Gov. Steve Bullock spokeswoman Ronja Abel said Tuesday the state is appealing Sunday’s rejection of a grant application to the Federal Emergency Management Agency.

The fire management assistance grant would allow the state to recover 75 percent of its costs to suppress the four fires that have burned nearly 400 square miles and destroyed at least 16 homes in eastern Montana.

The Lodgepole Complex is burning through a mix of private, state and federal land.

Abel says the governor spoke with FEMA administrator Brock Long, who assured Bullock that he would personally review the appeal.

Well, no doubt that the voters of rural Montana will respond to the government letting their forests and houses burn by voting for Democrats!

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  • JMP

    Yeah, while the Trump administration’s incompetence so far has been a huge positive, as it’s prevented them from accomplishing most of their horrible goals, we haven’t had any major catastrophes yet for them mishandle. All we have to do is look at the responses to Katrina and Sandy to see the huge difference having competent adults who actually take their jobs seriously in charge of the government makes.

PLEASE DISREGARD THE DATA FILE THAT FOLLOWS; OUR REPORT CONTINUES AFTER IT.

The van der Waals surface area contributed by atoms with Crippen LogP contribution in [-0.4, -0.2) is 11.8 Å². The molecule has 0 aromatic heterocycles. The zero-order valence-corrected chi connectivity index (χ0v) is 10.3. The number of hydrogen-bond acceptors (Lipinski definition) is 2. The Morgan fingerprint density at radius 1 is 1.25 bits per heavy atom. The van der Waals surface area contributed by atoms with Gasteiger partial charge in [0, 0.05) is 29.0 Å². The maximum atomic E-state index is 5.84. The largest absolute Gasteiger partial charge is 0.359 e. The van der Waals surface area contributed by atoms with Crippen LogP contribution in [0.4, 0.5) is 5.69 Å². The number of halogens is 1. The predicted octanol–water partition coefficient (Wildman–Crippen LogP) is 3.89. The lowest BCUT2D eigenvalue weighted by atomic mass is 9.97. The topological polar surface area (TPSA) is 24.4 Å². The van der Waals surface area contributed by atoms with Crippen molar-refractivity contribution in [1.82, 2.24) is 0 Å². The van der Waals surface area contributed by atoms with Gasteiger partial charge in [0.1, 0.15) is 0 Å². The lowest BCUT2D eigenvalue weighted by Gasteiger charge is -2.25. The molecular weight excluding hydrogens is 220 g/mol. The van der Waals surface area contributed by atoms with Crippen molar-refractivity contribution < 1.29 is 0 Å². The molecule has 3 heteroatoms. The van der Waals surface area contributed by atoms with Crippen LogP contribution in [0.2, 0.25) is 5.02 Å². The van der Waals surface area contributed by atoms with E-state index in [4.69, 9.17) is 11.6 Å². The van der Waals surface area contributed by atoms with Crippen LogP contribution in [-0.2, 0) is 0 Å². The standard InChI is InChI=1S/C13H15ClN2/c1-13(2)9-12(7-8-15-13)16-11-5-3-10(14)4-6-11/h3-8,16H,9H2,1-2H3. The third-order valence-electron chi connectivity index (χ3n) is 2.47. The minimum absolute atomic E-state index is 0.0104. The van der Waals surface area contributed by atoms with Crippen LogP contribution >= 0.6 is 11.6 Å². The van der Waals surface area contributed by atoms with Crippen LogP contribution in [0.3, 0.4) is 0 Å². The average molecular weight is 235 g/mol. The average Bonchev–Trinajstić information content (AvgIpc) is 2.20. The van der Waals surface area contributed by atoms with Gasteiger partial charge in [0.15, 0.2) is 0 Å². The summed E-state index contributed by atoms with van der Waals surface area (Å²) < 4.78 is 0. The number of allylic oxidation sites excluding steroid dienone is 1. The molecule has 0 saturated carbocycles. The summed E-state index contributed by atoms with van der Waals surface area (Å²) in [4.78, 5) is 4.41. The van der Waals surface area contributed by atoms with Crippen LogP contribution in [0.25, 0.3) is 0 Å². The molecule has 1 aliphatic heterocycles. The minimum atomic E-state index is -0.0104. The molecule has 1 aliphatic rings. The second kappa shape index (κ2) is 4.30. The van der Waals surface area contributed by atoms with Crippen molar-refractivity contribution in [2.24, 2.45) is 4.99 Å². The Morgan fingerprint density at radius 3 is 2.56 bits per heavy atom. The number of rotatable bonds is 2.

• brad

    Seems clear that we need private industry and the free market to solve this for us. They're better at it than some massive, bloated gubbermint anyhow. And someone makes a profit, why should any labor of any kind be permitted without that occurring?

  • FlipYrWhig

    “There would be plenty of money to put out our fires if The Government hadn’t spent it all on welfare!” :/

    • MariedeGournay

      Pretty much.

    • MikeG

      It's all Al Gore's fault. Because Freedom.

    • jamespowell

      And foreign aid!

    • … and on “illegals”. I read a conservative’s comment that the Oroville dam-spillway was due to the state of CA giving all the money to “illegals”. Via schools and medical care I guess.

      Who will they blame when the dam itself fails? http://www.sfgate.com/news/article/Green-spot-Oroville-Dam-Robert-Bea-report-Berkeley-11646255.php

      • FlipYrWhig

        Everyone knows that hardworking white people have their stuff and money taken by The Government, who then spend it on welfare for black and brown people who are either lazy, sneaky, or deadly. It's the nature of The Government no matter who runs it. DRAIN THE SWAMP